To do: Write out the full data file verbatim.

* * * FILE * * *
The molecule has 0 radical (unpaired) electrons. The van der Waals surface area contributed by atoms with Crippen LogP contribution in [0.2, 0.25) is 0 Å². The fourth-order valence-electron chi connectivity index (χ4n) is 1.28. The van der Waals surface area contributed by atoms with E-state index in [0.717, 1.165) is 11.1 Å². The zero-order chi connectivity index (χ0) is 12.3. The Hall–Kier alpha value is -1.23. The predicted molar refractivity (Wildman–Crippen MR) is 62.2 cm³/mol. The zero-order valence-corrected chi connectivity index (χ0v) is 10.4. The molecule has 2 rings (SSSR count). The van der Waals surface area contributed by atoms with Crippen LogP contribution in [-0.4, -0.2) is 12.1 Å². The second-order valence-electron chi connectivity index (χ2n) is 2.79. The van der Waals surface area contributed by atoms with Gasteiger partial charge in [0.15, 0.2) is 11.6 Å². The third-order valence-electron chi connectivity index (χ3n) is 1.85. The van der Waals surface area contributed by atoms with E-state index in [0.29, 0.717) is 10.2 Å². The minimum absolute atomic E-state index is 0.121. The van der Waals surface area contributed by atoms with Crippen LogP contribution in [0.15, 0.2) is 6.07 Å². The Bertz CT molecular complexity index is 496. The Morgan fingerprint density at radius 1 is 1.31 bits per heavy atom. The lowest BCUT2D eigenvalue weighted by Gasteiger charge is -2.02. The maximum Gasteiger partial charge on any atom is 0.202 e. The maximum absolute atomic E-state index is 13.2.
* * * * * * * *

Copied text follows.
The molecule has 0 radical (unpaired) electrons. The van der Waals surface area contributed by atoms with Crippen LogP contribution in [0.2, 0.25) is 0 Å². The fourth-order valence-electron chi connectivity index (χ4n) is 1.28. The van der Waals surface area contributed by atoms with E-state index in [0.717, 1.165) is 11.1 Å². The zero-order chi connectivity index (χ0) is 12.3. The Hall–Kier alpha value is -1.23. The predicted molar refractivity (Wildman–Crippen MR) is 62.2 cm³/mol. The zero-order valence-corrected chi connectivity index (χ0v) is 10.4. The molecule has 2 rings (SSSR count). The van der Waals surface area contributed by atoms with Crippen LogP contribution in [-0.4, -0.2) is 12.1 Å². The second-order valence-electron chi connectivity index (χ2n) is 2.79. The van der Waals surface area contributed by atoms with Gasteiger partial charge in [0.15, 0.2) is 11.6 Å². The third-order valence-electron chi connectivity index (χ3n) is 1.85. The van der Waals surface area contributed by atoms with E-state index in [0.29, 0.717) is 10.2 Å². The minimum absolute atomic E-state index is 0.121. The van der Waals surface area contributed by atoms with Crippen LogP contribution in [0.15, 0.2) is 6.07 Å². The Bertz CT molecular complexity index is 496. The Morgan fingerprint density at radius 1 is 1.31 bits per heavy atom. The lowest BCUT2D eigenvalue weighted by Gasteiger charge is -2.02. The maximum Gasteiger partial charge on any atom is 0.202 e. The maximum absolute atomic E-state index is 13.2.